On Sabbatical …

Irenaeus asks if I’m ever going to post again.  Good question!  I certainly hope so, but right now, I need to make some serious progress on my dissertation.  The subject of this blog is tangentially related to my thesis, so I hope to come back to it.  I’ve found that when I focus on this blog, I don’t get much work on my dissertation.  Our family life is also quite busy right now, not to mention work responsibilities. 

I would like to thank all those who have left comments and linked to this blog.  I’ve been encouraged and edified.  I think I’ve learned more from the comments than others have learned from my posts 🙂 

Ut unam sint!

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Polycarp & Ignatius

In Polycarp’s Epistle to the Philippians, he commends the letters of Ignatius of Antioch: “The Epistles of Ignatius written by him to us, and all the rest [of his Epistles] which we have by us, we have sent to you, as you requested. They are subjoined to this Epistle, and by them ye may be greatly profited; for they treat of faith and patience, and all things that tend to edification in our Lord,” (chap. 13).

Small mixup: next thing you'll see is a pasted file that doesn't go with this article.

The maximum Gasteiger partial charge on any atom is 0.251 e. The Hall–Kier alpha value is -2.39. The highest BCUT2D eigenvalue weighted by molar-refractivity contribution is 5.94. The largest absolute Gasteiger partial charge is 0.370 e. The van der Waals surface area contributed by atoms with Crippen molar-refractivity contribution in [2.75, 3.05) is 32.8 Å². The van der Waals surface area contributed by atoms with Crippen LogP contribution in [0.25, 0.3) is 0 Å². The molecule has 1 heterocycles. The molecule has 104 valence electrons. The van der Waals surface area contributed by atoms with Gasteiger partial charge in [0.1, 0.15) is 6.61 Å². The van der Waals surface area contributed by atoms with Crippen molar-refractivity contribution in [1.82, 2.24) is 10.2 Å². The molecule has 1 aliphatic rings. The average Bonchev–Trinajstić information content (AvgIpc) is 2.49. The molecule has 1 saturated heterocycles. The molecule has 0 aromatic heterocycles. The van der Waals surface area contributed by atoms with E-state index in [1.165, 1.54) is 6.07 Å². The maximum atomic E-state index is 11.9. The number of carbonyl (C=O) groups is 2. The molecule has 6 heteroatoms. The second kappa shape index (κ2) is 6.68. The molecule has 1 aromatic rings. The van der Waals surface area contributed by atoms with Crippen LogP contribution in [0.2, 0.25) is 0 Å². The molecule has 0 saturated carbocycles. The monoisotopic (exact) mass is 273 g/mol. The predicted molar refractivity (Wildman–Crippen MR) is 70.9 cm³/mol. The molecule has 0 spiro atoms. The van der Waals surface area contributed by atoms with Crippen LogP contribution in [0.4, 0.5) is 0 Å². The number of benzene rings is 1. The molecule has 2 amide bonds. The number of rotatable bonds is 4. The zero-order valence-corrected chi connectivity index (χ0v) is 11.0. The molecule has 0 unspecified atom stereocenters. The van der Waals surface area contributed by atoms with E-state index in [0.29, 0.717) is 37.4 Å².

Now, Polycarp was a disciple of the Apostle John. Further, Ignatius is the first voice for explicit episcopacy in Church History. I can’t address questions of interpolations in the letters of Ignatius, but I do know that some Protestant historians argue that Ignatius was expounding a relatively new arrangement for church government. The theory goes that since Ignatius is at such pains to stress the importance of the bishop, then he is arguing for a novel structure. If episcopacy was already the norm, then why would Ignatius need to jump up and down on it? I need to examine this argument further, but here’s a thought regarding the relationship between Polycarp and Ignatius.

As the quote above shows, Polycarp approves the epistles of Ignatius. If, as one theory alleges, Ignatius was propounding a novel conception of church governement, why does Polycarp not qualify or censure Ignatius? Perhaps Polycarp approved Ignatius’s strong statements on the role of bishops, and thus did not need to say anything about it?